Growing Marjoram – Guide to Varieties, Care & Harvesting

Marjoram and oregano originate in the Mediterranean. They are very similar herbs; in fact oregano is actually wild marjoram (oregano has a more intense flavour). Growing Marjoram needs only a small amount of effort each season.

Marjoram growing in a herb patch
Marjoram is a useful kitchen herb and simple to grow.

Marjoram is a half hardy annual; this means it will only last for one season and it is unlikely that it will survive through the winter months. It is best to sow fresh seeds in spring however some varieties of marjoram are perennial and will survive over the winter months. Their leaves will die down in autumn but their roots will continue to live under the soil. Leaves will then re-grow in spring. Marjoram prefers a well-drained site in full sun. It grows well in containers and is extremely useful in the kitchen.

Marjoram Varieties

There are three varieties of marjoram normally grown in the UK:

  • Wild marjoram (oregano).
  • Pot marjoram.
  • Sweet or knotted marjoram.

How to Grow Marjoram

Marjoram grows best in full sun, in a well-drained soil of average to low fertility. Sow seeds from April, 2cm deep and approximately 15cm apart in a well-prepared seedbed.

After about 2-3 weeks, thin seedlings to 30cm apart to give the plants room to grow to their full size.

Caring for Marjoram

As marjoram is tolerant of most conditions, it requires very little care. In the first few months, ensure the plants do not dry out, but after they have become established they should cope well with drought. Try to avoid letting the plants become waterlogged, however. Marjoram is a Mediterranean plant and is not used to wet conditions. If you can’t grow marjoram in a well-drained soil then grow it in a container with plenty of grit to aid drainage.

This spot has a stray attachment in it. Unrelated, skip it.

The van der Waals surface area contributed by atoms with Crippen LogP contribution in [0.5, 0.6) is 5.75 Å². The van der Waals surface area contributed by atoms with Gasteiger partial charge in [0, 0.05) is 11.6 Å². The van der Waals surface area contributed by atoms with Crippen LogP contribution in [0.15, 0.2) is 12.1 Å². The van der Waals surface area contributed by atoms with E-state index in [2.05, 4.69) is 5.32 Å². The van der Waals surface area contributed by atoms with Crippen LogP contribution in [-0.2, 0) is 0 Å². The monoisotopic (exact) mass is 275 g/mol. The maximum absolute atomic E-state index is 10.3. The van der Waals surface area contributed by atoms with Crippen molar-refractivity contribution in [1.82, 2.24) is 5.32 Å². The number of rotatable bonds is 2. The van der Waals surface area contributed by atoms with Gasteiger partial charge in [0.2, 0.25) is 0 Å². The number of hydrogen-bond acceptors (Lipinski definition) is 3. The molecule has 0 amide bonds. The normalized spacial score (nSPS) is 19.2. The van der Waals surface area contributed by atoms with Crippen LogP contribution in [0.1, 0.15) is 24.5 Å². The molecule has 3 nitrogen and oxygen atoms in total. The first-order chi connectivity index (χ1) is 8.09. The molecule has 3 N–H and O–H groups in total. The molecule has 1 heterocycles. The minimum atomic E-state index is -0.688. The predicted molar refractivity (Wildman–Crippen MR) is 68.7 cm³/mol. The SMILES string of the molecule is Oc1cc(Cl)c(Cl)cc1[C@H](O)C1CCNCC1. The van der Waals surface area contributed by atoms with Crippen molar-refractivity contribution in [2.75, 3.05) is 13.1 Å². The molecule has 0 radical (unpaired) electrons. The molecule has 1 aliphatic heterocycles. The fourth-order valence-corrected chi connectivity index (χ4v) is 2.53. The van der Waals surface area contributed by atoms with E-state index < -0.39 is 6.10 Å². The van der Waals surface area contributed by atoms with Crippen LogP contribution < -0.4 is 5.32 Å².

Harvesting Marjoram

The leaves of marjoram should be harvested in July, just before the flowers appear. If the leaves are harvested after the flowers appear they can taste bitter. However, removing the flower heads before they open can keep the leaves tasting great, and can ensure you can harvest them right up until November.

Wild marjoram is most commonly used as a dried herb; pick the leaves on a dry day and store them in a dark, dry warm place until they are crumbly in texture. Then store the dried leaves in an airtight container where they will retain their flavour for up to 6 months. However sweet or knotted marjoram is best used as a fresh herb; simply harvest them when required.

Growing Marjoram in a Container

Marjoram is well suited to being grown in pots. Sow seeds indoors in March in a small pot then transplant into a 30cm diameter pot in May. Water the pot when the soil dries out (terracotta pots tend to dry out much quicker than plastic alternatives). As with all herbs, feeding marjoram can impair the flavour of its leaves. Only feed once or twice during the season and use an organic feed such as seaweed.

Growing Marjoram is a fantastic addition to the herb garden. It can be used fresh or dried, and is a great accompaniment to pizza and pasta dishes making cooking with Marjoram easy. All types of marjoram are easy to grow and do well in containers. They have an intense flavour and so only a few leaves are needed to perk up a meal.

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